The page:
IGU Urban Commission, Canterbury, 2011
Christian Wichmann Matthiessen
University of Copenhagen
The Fehmarnbelt tunnel: Regional development perspectives
The European Round Table of Industrialists identified in the 1980ies 14 missing links in the transportation network of the continent. Three of them were found around the Danish island of Zealand. One link is within the nation, the other two are between nations. One link connects heavy economic centres, one joins more thinly populated regions, and the last one links peripheral areas. Two of them (The Great Belt Link and the Oresund Link) have been constructed and are in full operation. The third (the Fehmarnbelt Link) has been decided 2008 on bilateral government level. The three links are impressive mega structures spanning international waterways. Their lengths are around 20 km (12 mi) each. They concentrate traffic flows and create strong transport corridors. They are the basis of new regional development regimes. “Ferries connect systems, fixed links unite systems”.
The fixed link closes a gap between the Scandinavian and European motorway and rail networks, which eliminate a 160 km. detour for freight trains via the Great Belt and will cut one hour of transport time between Hamburg and Copenhagen for road and passenger railroad traffic. This will create a strong transport corridor between the Øresund region in Denmark/Sweden and Hamburg in Germany, allowing a new greater and more competitive region – the Fehmarnbelt region – to emerge. New trading opportunities, new forms of tourism, new jobs and new housing opportunities will arise. In turn, this will open up new regional development perspectives for the entire Fehmarnbelt region.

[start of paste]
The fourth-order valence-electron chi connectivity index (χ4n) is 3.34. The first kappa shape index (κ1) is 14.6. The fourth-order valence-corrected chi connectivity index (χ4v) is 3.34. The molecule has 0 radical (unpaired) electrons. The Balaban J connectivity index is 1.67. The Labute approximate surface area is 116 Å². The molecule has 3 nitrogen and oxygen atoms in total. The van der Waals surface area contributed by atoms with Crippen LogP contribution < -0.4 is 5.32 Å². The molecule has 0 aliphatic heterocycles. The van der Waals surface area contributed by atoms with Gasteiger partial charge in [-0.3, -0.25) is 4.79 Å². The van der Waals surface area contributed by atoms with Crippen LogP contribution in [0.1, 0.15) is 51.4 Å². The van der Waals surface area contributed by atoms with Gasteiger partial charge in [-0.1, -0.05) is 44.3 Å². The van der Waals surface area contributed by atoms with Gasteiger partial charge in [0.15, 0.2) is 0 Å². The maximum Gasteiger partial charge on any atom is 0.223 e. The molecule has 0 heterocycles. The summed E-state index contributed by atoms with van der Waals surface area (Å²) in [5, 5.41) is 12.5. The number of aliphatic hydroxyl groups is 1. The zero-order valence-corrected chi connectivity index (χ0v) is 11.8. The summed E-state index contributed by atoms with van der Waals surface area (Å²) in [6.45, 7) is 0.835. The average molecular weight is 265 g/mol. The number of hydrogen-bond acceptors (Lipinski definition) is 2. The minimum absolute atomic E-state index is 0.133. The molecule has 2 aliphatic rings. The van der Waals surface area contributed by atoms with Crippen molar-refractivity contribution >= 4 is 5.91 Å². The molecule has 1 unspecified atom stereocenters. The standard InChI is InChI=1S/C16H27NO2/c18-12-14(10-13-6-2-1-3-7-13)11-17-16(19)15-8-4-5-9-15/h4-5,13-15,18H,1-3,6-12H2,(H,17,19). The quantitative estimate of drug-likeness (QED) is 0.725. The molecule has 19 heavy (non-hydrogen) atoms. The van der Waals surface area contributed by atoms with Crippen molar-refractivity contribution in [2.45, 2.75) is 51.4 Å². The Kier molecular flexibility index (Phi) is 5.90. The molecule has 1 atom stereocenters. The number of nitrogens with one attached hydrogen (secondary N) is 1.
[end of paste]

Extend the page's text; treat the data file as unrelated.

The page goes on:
The paper is a summary of Matthiessen, C. W. & M. Worm (eds.2011): “The Fehmarnbelt Fixed Link: Regional Development Perspectives.” 440 pages. University Press of Southern Denmark. For documentation go to the original book.
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